Ray Charles


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The Genius!

Ray Charles’s tunes can be divided into three categories. Written by him, written for him, and covered by him.

Either of these three ways, Ray Charles always managed to make the tunes his own, which is interesting as he started out as a Nat King Cole wannabe!

Nat was Ray’s big hero and he imitated him so well that when it came time to record, the producers and labels had to tell him: If we wanted Nat, we’d call him!

Anyway, soon Ray got it together and began recording fully as himself, which would result in Ray Charles becoming one of the most influential artists of all time, his peers referring to him as The Genius!

Ray Charles’s first release that we know of as it’s a standard, Baby Won’t You Please Come Home. Released by Ray in 1952, it didn’t chart, perhaps because it wasn’t released on a major label, perhaps it was because so many other artists had already had a hit with it, including Bessie Smith, Clarence Williams, Louie Armstrong, Django Reinhardt, Count Basie, Bing Crosby, and Benny Goodman!

In 1953 things would change for Ray as he was now signed to Atlantic and the president of the label, Ahmet Ertegun had written a song for him in Mess Around. This would be Ray’s first big tune, it reached #3 in the charts.

The following year he has his first success with a composition of his own in I’ve Got A Woman, which reached #1, and 51 years later would be sampled by Kanye West for his hit Gold Digger.

1955 and another #1 in A Fool For You, 1956, and three big tunes in Drown In My Own Tears (#1), Mary Ann (#1), and Hallelujah I Love Her So which didn’t get to #1 but with time became one of Ray’s most loved tunes.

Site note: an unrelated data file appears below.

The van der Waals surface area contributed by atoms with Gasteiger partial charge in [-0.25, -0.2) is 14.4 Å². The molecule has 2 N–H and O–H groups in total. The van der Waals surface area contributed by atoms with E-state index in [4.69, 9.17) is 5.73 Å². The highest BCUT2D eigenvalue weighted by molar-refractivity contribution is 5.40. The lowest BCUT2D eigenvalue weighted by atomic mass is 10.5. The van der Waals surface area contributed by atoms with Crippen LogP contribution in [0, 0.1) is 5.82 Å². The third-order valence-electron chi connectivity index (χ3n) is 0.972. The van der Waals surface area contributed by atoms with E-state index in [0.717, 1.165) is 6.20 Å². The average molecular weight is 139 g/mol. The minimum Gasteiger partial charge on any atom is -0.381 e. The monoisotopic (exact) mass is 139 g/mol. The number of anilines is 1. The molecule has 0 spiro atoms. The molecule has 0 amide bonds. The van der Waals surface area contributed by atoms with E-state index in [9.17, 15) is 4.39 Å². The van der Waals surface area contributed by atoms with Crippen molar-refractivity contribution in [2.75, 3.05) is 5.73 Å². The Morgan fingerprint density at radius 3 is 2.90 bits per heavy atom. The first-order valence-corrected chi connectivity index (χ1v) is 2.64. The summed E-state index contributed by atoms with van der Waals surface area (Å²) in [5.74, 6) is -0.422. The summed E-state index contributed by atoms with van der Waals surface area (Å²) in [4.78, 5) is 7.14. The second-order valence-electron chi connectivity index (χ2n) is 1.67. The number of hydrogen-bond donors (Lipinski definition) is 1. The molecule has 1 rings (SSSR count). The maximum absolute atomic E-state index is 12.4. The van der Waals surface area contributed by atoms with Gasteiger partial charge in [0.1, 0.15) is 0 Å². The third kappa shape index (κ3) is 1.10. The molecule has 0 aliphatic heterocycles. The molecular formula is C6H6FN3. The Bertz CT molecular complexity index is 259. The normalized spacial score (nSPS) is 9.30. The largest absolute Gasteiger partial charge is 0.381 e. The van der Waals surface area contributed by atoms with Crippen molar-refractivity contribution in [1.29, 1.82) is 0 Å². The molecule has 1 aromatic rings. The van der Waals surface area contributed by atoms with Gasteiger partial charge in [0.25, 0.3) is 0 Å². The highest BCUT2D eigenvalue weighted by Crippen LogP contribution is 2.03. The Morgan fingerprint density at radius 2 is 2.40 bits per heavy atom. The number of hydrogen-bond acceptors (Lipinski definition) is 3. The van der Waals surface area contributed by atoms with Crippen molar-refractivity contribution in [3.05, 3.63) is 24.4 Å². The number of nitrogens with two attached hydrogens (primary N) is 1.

Next, it would be three years before another big single would appear from our favorite Ray, but this was a big one in What’d I Say in 1959.

Following this, Ray would swap the record label for ABC. Here he released Georgia On My Mind, Hit The Road Jack, Unchain My Heart, I Can’t Stop Loving You, You Don’t Know Me, and You Are My Sunshine. 

This all happened between 1960-1962 and must be seen as Ray’s most productive period.

Post-1963, Ray Charles didn’t have any more big hits as such, at least not ones that lasted, tunes that he released first and became synonymous with Ray Charles as an artist. 

During the late 60s and 70s, he did continue to release his own songs and covers such as The Beatles’ Yesterday and Eleanor Rigby as well as Stevie Wonder’s Living For The City, but the creative glory days were somewhat over.

However, by now he had such a huge catalog that he didn’t need it anymore. Although he did have one more ace up his sleeve.

In 1980, he performed a cover of Shake A Tailfeather in the movie The Blues Brothers. This tune reminded us all of how great Ray Charles is and the tune made it onto every soul band’s repertoire since.

Ray would continue to tour and perform, his last gig was on the 30th of April, 2004. He passed away less than two months later aged 73.


Ray Charles | Tunes


Baby Won’t You Please Come Home

Baby Won't You Please Come Home chords and guitar lessons

| D7 | B7 | Em7 | A7 |
Baby won’t you please come home, ’cause your mama’s all alone.
| D7 | B7 | Em7 | A7 |
I have cried in vain, never no more to call your name.

Go to Baby Won’t You Please Come Home chords.


Georgia On My Mind

G | B7/F# B7 |
Georgia, Georgia.
Em Dm69 | C C#dim7 |
The whole day through (the whole day through).

Go to Georgia On My Mind chords.


Hit The Road Jack

G#m F# | E7 D#7 |
Hit the road Jack, and don’t you come back,
G#m F# | E7 D#7 |
no more, no more, no more, no more.

Go to Hit The Road Jack chords.